Internet services help job searchFeb. 16, 2001
College Hire, other Web sites widen applicants' job options
By KARA WILEY
The sound of computer keys clicking is all too common in Steven Stout's apartment. The Houston senior, who graduates in May, is busy researching companies and jobs in hopes of finding the perfect one.
'I am trying to prepare myself now, so I don't go out in the job market empty-handed. I want some security,' he said.
Online job searches have become common in today's technology filled world. With everything ending up on the Internet, why not move to an era where all jobs are found online, rather than in newspapers and career centers? Jeff Daniel thought just that. The 1992 Baylor graduate started College Hire, an online job search engine. With a turnaround of over 500 offers for job seekers using College Hire, it is changing the way college students search for jobs.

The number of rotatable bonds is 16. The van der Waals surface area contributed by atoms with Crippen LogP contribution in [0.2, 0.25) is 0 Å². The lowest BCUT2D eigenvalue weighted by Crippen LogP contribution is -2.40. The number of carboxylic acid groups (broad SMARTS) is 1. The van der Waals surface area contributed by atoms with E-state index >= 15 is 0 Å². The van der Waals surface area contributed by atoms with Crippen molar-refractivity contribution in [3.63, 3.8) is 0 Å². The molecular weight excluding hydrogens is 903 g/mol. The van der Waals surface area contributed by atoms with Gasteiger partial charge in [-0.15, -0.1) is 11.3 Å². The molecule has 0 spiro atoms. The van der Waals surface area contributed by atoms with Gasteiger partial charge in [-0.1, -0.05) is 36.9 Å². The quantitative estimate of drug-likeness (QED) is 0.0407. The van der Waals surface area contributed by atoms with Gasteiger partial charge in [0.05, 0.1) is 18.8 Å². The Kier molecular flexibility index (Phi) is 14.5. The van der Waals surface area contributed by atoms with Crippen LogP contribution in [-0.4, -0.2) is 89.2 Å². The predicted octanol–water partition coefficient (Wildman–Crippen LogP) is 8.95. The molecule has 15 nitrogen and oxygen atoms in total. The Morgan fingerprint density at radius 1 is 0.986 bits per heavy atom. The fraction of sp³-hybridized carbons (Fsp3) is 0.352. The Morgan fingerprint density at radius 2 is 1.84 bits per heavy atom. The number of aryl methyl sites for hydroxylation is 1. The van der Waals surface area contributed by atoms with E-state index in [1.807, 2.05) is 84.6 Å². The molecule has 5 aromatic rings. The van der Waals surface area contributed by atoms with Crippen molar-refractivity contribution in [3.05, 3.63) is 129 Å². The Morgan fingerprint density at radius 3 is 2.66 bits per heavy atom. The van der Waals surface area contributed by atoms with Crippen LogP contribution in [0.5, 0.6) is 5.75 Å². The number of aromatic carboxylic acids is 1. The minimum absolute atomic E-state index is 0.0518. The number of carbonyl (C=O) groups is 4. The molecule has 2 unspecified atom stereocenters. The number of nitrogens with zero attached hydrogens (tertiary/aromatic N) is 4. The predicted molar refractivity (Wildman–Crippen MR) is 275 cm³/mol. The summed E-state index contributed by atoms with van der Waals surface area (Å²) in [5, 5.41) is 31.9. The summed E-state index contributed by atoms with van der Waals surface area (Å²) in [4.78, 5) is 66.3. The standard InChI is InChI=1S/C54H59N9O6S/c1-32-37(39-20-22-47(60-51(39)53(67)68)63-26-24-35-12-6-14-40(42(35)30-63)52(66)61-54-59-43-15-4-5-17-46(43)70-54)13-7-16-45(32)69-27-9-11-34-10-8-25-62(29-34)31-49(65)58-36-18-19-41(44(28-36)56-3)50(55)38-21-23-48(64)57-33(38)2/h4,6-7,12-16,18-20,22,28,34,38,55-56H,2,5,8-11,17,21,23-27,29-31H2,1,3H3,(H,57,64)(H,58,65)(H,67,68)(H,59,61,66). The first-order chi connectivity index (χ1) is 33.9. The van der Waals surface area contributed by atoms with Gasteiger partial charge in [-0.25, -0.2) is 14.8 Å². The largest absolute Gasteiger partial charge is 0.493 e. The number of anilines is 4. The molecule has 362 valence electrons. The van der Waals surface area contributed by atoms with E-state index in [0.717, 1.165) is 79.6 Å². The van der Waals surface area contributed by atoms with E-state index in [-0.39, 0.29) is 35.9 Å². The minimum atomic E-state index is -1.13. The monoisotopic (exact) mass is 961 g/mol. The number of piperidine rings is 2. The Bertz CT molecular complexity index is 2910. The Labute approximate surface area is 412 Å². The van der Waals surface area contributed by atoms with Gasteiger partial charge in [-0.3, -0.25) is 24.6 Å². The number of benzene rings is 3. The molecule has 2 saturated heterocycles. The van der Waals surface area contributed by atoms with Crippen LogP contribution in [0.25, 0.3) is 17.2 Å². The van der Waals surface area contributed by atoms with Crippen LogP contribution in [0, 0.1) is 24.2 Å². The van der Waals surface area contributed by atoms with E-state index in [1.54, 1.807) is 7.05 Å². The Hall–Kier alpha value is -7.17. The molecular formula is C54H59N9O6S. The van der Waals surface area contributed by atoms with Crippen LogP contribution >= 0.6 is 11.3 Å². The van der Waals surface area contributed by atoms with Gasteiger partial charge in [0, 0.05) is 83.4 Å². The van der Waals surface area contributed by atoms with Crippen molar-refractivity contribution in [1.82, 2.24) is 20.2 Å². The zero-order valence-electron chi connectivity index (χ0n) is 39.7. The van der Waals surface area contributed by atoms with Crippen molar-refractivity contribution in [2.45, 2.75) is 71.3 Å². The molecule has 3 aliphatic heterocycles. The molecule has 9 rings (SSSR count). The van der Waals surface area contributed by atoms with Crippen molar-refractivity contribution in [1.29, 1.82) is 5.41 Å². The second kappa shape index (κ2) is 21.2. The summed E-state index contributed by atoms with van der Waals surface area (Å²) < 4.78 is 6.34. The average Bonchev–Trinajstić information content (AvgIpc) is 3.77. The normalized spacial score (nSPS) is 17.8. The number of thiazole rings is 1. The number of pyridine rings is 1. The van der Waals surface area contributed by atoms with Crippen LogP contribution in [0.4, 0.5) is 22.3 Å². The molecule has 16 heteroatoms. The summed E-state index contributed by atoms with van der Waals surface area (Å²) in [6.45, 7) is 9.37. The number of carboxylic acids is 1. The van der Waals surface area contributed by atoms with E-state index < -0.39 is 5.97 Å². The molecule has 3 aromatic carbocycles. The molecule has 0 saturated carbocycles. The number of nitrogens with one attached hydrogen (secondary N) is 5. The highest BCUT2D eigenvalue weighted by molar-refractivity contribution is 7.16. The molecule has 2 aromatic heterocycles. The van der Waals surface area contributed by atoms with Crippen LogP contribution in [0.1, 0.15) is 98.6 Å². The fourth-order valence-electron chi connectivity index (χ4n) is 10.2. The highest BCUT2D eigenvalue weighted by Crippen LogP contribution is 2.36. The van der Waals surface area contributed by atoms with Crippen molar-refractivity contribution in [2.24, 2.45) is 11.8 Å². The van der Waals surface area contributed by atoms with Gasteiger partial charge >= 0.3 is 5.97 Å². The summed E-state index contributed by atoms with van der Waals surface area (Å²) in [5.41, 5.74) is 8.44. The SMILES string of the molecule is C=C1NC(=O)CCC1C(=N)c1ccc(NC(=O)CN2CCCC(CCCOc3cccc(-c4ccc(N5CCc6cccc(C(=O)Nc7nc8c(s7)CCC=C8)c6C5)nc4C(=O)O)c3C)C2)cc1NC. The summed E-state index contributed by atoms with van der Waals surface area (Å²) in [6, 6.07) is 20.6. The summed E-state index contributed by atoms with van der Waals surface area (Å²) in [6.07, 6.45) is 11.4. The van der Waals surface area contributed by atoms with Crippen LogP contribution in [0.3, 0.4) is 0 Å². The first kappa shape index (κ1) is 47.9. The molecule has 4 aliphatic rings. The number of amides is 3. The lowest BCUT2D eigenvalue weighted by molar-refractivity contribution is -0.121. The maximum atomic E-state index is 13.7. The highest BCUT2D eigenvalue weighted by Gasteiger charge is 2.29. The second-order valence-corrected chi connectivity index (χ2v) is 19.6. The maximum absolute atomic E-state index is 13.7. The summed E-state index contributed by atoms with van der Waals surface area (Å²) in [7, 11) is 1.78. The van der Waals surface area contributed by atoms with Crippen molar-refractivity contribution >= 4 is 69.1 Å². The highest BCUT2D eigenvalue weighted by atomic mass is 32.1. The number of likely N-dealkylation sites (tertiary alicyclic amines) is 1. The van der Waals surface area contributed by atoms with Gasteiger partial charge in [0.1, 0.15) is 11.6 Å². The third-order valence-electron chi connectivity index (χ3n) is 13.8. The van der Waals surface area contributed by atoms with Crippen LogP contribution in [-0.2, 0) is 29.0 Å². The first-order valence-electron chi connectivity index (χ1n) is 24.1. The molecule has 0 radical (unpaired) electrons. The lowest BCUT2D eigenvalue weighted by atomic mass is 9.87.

'There are tons of companies out there that Baylor students should work for but they don't know about them,' he said.
Daniel said there are not enough people working at career services to manage all Baylor students.
'They don't have someone researching the best companies,' Daniel said.
Nathan Street, a 2000 Baylor graduate, also found this to be true. Street researched jobs online using www.monster.com during his senior year, which eventually led to his job at Nortel Communications.
'I never made voice contact with Nortel until the last interview,' he said.
Street said the advantages of searching online were the ease of use and access to companies all over the world. He said he found using online searches more valuable than the Career Services Center because online offered him more possibilities.
'I didn't like using career services because I felt they only catered to business school students. I went to the career fair, but as a telecom student there wasn't much for me. The fairs were sparse for communications and entertainment industries,' Street said.
The Career Services Center does offer more than just career fairs, however.